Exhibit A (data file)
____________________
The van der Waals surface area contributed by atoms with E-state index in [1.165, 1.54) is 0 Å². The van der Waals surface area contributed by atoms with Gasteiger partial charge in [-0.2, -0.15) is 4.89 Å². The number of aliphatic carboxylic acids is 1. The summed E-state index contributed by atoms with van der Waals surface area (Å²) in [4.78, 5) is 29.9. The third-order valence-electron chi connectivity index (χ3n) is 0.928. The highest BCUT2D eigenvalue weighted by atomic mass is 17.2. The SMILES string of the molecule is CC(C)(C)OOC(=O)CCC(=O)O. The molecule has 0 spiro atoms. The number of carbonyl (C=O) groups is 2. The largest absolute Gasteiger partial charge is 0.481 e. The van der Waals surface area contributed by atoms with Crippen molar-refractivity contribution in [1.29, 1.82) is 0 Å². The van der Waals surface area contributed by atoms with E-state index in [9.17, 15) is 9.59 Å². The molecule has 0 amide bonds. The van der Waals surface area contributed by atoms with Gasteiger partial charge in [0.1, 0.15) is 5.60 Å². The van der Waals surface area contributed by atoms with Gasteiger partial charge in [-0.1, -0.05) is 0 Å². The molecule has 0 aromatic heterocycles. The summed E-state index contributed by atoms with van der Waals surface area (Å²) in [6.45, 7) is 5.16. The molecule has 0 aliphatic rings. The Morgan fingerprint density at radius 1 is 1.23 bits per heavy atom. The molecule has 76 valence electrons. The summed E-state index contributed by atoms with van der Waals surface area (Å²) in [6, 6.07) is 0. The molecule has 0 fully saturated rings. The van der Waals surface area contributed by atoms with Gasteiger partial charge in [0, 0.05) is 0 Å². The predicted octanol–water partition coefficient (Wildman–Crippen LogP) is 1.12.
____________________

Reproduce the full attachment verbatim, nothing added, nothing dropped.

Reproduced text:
The van der Waals surface area contributed by atoms with E-state index in [1.165, 1.54) is 0 Å². The van der Waals surface area contributed by atoms with Gasteiger partial charge in [-0.2, -0.15) is 4.89 Å². The number of aliphatic carboxylic acids is 1. The summed E-state index contributed by atoms with van der Waals surface area (Å²) in [4.78, 5) is 29.9. The third-order valence-electron chi connectivity index (χ3n) is 0.928. The highest BCUT2D eigenvalue weighted by atomic mass is 17.2. The SMILES string of the molecule is CC(C)(C)OOC(=O)CCC(=O)O. The molecule has 0 spiro atoms. The number of carbonyl (C=O) groups is 2. The largest absolute Gasteiger partial charge is 0.481 e. The van der Waals surface area contributed by atoms with Crippen molar-refractivity contribution in [1.29, 1.82) is 0 Å². The van der Waals surface area contributed by atoms with E-state index in [9.17, 15) is 9.59 Å². The molecule has 0 amide bonds. The van der Waals surface area contributed by atoms with Gasteiger partial charge in [0.1, 0.15) is 5.60 Å². The van der Waals surface area contributed by atoms with Gasteiger partial charge in [-0.1, -0.05) is 0 Å². The molecule has 0 aromatic heterocycles. The summed E-state index contributed by atoms with van der Waals surface area (Å²) in [6.45, 7) is 5.16. The molecule has 0 aliphatic rings. The Morgan fingerprint density at radius 1 is 1.23 bits per heavy atom. The molecule has 76 valence electrons. The summed E-state index contributed by atoms with van der Waals surface area (Å²) in [6, 6.07) is 0. The molecule has 0 fully saturated rings. The van der Waals surface area contributed by atoms with Gasteiger partial charge in [0, 0.05) is 0 Å². The predicted octanol–water partition coefficient (Wildman–Crippen LogP) is 1.12.